While I can easily imagine the second derivative conveying the concavity, and the first derivative conveying the slope of any function in a graph. How do I visually understand the meaning of higher derivatives apart from the fact that they represent the rate of $(n-1)^{th}$ derivatives.

  • 1
    $\begingroup$ As a partial answer: When the first $n$ derivatives equal zero, the $(n+1)^{th}$ derivative tells you about increasing/decreasingness or convexity/concavity, so there's a little bit of that interpretation remaining (but with the caveat that these are overpowered by any non-zero lower derivative). $\endgroup$ Commented Aug 19, 2018 at 1:18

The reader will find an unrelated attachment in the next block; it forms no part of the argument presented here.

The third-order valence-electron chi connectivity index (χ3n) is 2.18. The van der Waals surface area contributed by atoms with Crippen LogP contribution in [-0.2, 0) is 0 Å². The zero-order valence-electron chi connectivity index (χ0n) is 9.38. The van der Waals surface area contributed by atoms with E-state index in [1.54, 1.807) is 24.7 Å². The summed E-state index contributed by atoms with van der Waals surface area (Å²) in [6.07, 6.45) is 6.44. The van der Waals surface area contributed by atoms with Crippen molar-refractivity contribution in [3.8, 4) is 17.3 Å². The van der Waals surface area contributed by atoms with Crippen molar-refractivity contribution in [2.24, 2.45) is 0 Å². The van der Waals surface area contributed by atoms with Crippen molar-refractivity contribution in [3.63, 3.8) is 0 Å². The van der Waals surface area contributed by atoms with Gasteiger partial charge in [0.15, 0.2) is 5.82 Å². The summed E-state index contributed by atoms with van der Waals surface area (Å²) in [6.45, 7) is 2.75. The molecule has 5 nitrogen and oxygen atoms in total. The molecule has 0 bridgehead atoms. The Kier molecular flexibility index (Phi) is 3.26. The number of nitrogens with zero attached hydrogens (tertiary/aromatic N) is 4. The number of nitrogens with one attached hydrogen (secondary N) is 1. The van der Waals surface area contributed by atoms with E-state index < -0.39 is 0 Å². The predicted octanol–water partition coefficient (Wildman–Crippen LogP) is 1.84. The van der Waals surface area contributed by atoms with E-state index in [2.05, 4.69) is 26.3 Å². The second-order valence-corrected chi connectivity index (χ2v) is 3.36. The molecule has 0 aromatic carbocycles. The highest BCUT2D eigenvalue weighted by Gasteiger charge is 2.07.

• $\begingroup$ See this question for the third derivative: math.stackexchange.com/questions/14841/… $\endgroup$
    – present
    Commented Aug 19, 2018 at 1:50

1 Answer 1


I don't understand the relation, if you take $x \mapsto x^3$, you have :

$$ \left. \frac{d^2}{dx^2}x^3\right|_{x=0} = 0 $$

But :

$$ \frac{d^3}{dx^3}x^3 = 6 >0 $$

and $x \mapsto x^3$ have no maxima.

  • $\begingroup$ That's a good point, I think I might have made a mistake with the relation. Will correct it. $\endgroup$ Commented Aug 19, 2018 at 0:44
  • $\begingroup$ I have edited the question, please have a look. $\endgroup$ Commented Aug 19, 2018 at 0:46

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